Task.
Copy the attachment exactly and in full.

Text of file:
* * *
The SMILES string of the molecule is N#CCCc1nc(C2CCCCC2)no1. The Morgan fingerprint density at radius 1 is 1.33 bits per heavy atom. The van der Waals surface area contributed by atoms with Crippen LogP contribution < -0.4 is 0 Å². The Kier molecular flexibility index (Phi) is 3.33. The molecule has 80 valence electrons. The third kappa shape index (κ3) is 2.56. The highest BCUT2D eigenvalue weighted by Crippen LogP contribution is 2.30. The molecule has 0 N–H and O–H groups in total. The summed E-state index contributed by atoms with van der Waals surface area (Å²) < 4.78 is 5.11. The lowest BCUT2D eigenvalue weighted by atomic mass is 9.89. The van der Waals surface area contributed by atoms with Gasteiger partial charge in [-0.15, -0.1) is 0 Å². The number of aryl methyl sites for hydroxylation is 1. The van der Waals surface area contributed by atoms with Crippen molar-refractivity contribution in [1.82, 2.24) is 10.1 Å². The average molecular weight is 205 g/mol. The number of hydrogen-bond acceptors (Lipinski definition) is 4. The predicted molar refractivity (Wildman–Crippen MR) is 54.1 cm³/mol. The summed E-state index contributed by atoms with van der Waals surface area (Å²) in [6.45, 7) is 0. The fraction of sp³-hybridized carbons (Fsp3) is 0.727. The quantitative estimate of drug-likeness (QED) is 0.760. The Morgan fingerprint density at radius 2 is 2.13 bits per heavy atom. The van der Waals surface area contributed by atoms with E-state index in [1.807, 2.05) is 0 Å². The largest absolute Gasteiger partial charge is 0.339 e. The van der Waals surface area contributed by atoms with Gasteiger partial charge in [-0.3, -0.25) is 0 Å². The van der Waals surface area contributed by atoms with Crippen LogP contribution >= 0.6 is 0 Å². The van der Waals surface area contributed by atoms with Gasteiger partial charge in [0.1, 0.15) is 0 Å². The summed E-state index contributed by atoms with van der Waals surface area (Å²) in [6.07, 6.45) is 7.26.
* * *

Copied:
The SMILES string of the molecule is N#CCCc1nc(C2CCCCC2)no1. The Morgan fingerprint density at radius 1 is 1.33 bits per heavy atom. The van der Waals surface area contributed by atoms with Crippen LogP contribution < -0.4 is 0 Å². The Kier molecular flexibility index (Phi) is 3.33. The molecule has 80 valence electrons. The third kappa shape index (κ3) is 2.56. The highest BCUT2D eigenvalue weighted by Crippen LogP contribution is 2.30. The molecule has 0 N–H and O–H groups in total. The summed E-state index contributed by atoms with van der Waals surface area (Å²) < 4.78 is 5.11. The lowest BCUT2D eigenvalue weighted by atomic mass is 9.89. The van der Waals surface area contributed by atoms with Gasteiger partial charge in [-0.15, -0.1) is 0 Å². The number of aryl methyl sites for hydroxylation is 1. The van der Waals surface area contributed by atoms with Crippen molar-refractivity contribution in [1.82, 2.24) is 10.1 Å². The average molecular weight is 205 g/mol. The number of hydrogen-bond acceptors (Lipinski definition) is 4. The predicted molar refractivity (Wildman–Crippen MR) is 54.1 cm³/mol. The summed E-state index contributed by atoms with van der Waals surface area (Å²) in [6.45, 7) is 0. The fraction of sp³-hybridized carbons (Fsp3) is 0.727. The quantitative estimate of drug-likeness (QED) is 0.760. The Morgan fingerprint density at radius 2 is 2.13 bits per heavy atom. The van der Waals surface area contributed by atoms with E-state index in [1.807, 2.05) is 0 Å². The largest absolute Gasteiger partial charge is 0.339 e. The van der Waals surface area contributed by atoms with Gasteiger partial charge in [-0.3, -0.25) is 0 Å². The van der Waals surface area contributed by atoms with Crippen LogP contribution >= 0.6 is 0 Å². The van der Waals surface area contributed by atoms with Gasteiger partial charge in [0.1, 0.15) is 0 Å². The summed E-state index contributed by atoms with van der Waals surface area (Å²) in [6.07, 6.45) is 7.26.